Update 4:54 p.m.: This thing is almost done. It’s hard to distill a 3-hour-plus forum featuring 10 candidates (five Dems, five GOP) into this space. But if there is a takeaway, it very well could be that there was near agreement across both parties that the state Department of Revenue needs work.
Some of the candidates on both sides of the aisle were blistering in their criticism of the department and what they deem its inability to accurately and efficiently collect state sales taxes. Republican John Oxendine said Revenue is one of two agencies he would completely overhaul right off the bat if he’s elected. That’s as strong as anything that came from the Democrats.
That’s interesting because Revenue Commissioner Bart Graham was appointed by the current Republican Gov. Sonny Perdue.
Update: 3:45 p.m.: OK, add Republican gubernatorial candidate Austin Scott, the state rep from Tifton, to the list of candidates eyeing the sales tax.
Unlike the Democrats, however, Scott said he believes the extra sales tax collections should be used to eliminate the state’s corporate income tax.
Update: 3:43 p.m.: Sorry for the delay, folks. The Oxendine hunting news kinda got in the way there for a while. The Democrats are done now and the Republicans, including Oxendine, are on stage.
The quick summary from the Democrats, and more will be coming later, is that the state needs to do more to protect public education and that can be done without raising taxes. Nearly all of the candidates supported the idea that the state leaves hundreds of millions of sales tax dollars uncollected.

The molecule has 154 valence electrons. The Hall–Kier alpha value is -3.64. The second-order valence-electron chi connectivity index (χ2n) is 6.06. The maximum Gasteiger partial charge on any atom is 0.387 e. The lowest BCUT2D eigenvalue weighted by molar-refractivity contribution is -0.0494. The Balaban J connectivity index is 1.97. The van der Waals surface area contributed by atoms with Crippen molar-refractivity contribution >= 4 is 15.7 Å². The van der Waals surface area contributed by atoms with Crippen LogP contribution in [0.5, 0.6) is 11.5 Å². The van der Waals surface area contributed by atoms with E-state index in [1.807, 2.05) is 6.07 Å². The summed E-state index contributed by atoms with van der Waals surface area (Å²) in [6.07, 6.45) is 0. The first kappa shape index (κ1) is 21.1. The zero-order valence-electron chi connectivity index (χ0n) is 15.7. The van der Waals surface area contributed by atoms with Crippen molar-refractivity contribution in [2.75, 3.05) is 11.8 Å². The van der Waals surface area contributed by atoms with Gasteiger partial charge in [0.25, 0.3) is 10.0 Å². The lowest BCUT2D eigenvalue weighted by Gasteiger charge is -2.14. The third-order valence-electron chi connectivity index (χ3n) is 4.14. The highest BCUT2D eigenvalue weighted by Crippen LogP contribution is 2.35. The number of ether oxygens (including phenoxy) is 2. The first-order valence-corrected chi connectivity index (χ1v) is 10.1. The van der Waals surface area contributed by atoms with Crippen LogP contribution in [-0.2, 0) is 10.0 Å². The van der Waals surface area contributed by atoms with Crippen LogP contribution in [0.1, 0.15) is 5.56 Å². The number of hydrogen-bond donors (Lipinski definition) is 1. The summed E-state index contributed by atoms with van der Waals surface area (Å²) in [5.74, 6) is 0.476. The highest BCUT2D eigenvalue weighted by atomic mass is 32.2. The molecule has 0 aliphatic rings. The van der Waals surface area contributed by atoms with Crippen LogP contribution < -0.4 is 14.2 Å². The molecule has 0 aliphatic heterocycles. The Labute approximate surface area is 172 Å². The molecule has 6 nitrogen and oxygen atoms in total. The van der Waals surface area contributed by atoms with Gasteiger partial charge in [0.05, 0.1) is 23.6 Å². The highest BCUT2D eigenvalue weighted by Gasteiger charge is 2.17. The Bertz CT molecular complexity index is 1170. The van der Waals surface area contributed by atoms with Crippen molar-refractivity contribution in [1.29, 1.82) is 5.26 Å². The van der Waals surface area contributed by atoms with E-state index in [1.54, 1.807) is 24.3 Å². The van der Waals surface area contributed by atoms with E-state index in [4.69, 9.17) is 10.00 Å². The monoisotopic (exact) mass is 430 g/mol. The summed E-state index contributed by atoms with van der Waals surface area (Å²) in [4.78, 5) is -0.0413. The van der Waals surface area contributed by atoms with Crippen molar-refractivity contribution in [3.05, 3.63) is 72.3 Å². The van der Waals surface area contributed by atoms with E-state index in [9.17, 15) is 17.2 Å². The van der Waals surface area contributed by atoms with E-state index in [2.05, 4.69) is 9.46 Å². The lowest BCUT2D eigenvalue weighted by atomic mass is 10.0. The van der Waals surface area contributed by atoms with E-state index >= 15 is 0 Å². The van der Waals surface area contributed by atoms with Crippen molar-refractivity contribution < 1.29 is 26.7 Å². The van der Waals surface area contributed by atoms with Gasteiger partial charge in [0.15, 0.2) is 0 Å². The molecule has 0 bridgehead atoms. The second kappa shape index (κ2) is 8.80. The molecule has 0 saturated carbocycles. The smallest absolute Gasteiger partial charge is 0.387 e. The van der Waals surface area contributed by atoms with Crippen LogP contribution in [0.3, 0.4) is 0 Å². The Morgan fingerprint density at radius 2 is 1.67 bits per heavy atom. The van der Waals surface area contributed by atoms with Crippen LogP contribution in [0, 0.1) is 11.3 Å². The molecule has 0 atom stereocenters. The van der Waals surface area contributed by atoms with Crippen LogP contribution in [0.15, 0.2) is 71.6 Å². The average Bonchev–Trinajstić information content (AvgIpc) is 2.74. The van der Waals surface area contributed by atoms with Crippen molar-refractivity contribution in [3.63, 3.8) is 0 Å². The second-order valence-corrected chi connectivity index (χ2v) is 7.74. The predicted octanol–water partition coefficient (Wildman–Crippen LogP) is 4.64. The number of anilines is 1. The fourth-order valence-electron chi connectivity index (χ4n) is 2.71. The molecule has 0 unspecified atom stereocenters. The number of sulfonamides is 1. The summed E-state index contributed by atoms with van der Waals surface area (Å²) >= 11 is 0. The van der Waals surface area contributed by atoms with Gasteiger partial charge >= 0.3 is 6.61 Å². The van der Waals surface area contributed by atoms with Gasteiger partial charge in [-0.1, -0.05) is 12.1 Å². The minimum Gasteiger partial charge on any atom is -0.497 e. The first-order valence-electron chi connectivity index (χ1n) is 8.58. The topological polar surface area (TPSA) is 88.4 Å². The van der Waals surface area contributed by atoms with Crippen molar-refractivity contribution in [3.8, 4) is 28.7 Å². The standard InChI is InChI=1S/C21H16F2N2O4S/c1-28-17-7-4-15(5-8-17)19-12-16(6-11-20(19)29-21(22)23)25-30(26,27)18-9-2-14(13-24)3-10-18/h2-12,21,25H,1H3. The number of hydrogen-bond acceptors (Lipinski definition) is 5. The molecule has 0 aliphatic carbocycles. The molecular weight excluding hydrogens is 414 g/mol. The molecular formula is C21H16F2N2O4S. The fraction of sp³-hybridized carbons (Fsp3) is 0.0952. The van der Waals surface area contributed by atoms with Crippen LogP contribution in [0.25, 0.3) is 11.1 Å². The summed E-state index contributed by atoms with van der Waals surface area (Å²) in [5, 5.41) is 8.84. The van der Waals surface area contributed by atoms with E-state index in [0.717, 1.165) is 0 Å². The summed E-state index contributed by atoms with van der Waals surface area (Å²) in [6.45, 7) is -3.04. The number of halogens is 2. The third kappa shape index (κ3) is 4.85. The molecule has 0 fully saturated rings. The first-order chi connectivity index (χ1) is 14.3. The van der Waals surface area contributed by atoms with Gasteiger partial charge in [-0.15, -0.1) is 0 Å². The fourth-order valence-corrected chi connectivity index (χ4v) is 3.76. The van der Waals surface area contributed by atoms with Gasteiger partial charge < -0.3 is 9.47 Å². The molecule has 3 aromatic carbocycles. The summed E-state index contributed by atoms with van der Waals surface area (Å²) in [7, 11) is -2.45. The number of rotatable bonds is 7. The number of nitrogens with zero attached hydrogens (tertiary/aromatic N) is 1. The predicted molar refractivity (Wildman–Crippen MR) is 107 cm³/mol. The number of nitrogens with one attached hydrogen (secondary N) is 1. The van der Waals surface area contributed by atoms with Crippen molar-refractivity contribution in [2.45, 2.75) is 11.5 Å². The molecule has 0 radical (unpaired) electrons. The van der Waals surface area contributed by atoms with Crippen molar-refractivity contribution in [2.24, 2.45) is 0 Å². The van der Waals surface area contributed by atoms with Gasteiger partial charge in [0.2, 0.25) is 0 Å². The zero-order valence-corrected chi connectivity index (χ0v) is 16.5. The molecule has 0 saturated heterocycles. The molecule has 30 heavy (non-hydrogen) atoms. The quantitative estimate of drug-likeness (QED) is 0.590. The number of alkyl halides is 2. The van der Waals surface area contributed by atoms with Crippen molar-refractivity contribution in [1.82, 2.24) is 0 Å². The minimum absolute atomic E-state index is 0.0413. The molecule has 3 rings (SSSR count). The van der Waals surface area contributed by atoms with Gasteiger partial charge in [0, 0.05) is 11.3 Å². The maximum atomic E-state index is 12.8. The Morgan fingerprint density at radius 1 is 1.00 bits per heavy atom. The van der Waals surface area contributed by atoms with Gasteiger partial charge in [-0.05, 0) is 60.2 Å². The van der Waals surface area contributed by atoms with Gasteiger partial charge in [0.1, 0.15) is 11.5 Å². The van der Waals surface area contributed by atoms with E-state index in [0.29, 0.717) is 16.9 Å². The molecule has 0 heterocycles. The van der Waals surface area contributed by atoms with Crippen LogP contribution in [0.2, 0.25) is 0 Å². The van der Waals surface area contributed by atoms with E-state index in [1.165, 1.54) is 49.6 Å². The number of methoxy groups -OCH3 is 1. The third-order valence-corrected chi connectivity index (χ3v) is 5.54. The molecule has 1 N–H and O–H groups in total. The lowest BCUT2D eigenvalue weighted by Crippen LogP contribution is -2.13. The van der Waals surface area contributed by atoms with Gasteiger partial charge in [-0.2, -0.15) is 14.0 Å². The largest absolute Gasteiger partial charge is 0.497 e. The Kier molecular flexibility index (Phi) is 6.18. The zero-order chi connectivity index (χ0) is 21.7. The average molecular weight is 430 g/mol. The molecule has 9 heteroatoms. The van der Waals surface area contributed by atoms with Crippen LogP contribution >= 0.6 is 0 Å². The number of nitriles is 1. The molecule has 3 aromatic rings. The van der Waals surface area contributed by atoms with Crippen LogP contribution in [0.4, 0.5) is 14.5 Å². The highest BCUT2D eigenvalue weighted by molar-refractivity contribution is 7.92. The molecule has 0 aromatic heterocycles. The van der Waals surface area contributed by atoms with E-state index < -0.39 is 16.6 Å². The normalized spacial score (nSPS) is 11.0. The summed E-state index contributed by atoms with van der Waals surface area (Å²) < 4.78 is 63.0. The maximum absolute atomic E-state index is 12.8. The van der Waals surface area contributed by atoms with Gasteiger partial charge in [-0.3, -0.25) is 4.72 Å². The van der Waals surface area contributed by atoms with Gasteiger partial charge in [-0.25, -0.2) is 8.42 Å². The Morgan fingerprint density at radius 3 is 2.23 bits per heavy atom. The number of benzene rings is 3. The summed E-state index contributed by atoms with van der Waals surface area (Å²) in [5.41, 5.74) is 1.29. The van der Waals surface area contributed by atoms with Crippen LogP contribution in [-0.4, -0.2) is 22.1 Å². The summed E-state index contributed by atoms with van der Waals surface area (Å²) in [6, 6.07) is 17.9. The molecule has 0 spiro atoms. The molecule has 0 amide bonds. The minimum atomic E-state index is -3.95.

Update 2:23 p.m.: OK, they might be plants, but Ray City Mayor Carl Camon just got the first applause of the forum.
Update 2:18 p.m.: In a response to a question about problems in the relationship between state government and local leaders, several of the Dem candidates took direct shots at state Revenue Commissioner Bart Graham.
House Minority Leader DuBose Porter (D-Dublin) and former Adjutant Gen. David Poythress both said changes need to be made at Revenue that could lead to millions more coming to state coffers through sales tax collections.
Update 2:01 p.m.: OK, former Gov. Roy Barnes might have just gotten off the line of the day in the first five minutes.
After railing against the Republican-led General Assembly and the seven Republicans running for governor, Barnes summed up: “I am running as the anti-nut candidate.”
Original post: Here at the Atlanta Hilton, the Georgia Municipal Association is hosting a pair of gubernatorial forums.
The first, featuring the Democratic candidates, is about to begin. In about 90 minutes, the Republicans take the stage.
The whole thing wraps up around 5 p.m.
We’ll bring highlights/lowlights as they come and have full coverage on ajc.com and in the print paper in the morning.
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